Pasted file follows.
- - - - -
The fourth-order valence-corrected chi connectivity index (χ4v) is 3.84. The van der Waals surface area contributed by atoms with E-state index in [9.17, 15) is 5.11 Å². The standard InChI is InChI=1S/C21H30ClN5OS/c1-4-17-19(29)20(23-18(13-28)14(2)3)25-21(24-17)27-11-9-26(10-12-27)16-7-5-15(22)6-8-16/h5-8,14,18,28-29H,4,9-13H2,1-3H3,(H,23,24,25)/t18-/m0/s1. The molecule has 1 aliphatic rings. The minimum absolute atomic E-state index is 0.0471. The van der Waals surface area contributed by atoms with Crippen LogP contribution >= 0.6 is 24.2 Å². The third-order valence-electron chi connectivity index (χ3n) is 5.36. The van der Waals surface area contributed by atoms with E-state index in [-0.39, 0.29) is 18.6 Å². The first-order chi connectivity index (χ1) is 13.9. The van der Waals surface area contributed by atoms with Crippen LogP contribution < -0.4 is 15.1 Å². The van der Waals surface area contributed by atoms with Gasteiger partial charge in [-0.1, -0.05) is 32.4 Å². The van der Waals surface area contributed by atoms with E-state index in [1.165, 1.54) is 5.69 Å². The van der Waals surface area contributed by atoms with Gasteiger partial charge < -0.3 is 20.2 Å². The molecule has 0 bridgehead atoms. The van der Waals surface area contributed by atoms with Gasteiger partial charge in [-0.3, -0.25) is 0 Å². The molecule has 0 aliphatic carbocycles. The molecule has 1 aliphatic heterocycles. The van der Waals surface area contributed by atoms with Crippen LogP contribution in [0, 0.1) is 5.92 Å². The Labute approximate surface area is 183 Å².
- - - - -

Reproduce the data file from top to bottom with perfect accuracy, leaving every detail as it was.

The fourth-order valence-corrected chi connectivity index (χ4v) is 3.84. The van der Waals surface area contributed by atoms with E-state index in [9.17, 15) is 5.11 Å². The standard InChI is InChI=1S/C21H30ClN5OS/c1-4-17-19(29)20(23-18(13-28)14(2)3)25-21(24-17)27-11-9-26(10-12-27)16-7-5-15(22)6-8-16/h5-8,14,18,28-29H,4,9-13H2,1-3H3,(H,23,24,25)/t18-/m0/s1. The molecule has 1 aliphatic rings. The minimum absolute atomic E-state index is 0.0471. The van der Waals surface area contributed by atoms with Crippen LogP contribution >= 0.6 is 24.2 Å². The third-order valence-electron chi connectivity index (χ3n) is 5.36. The van der Waals surface area contributed by atoms with E-state index in [-0.39, 0.29) is 18.6 Å². The first-order chi connectivity index (χ1) is 13.9. The van der Waals surface area contributed by atoms with Crippen LogP contribution < -0.4 is 15.1 Å². The van der Waals surface area contributed by atoms with Gasteiger partial charge in [-0.1, -0.05) is 32.4 Å². The van der Waals surface area contributed by atoms with E-state index in [1.165, 1.54) is 5.69 Å². The van der Waals surface area contributed by atoms with Gasteiger partial charge < -0.3 is 20.2 Å². The molecule has 0 bridgehead atoms. The van der Waals surface area contributed by atoms with Gasteiger partial charge in [-0.3, -0.25) is 0 Å². The molecule has 0 aliphatic carbocycles. The molecule has 1 aliphatic heterocycles. The van der Waals surface area contributed by atoms with Crippen LogP contribution in [0, 0.1) is 5.92 Å². The Labute approximate surface area is 183 Å².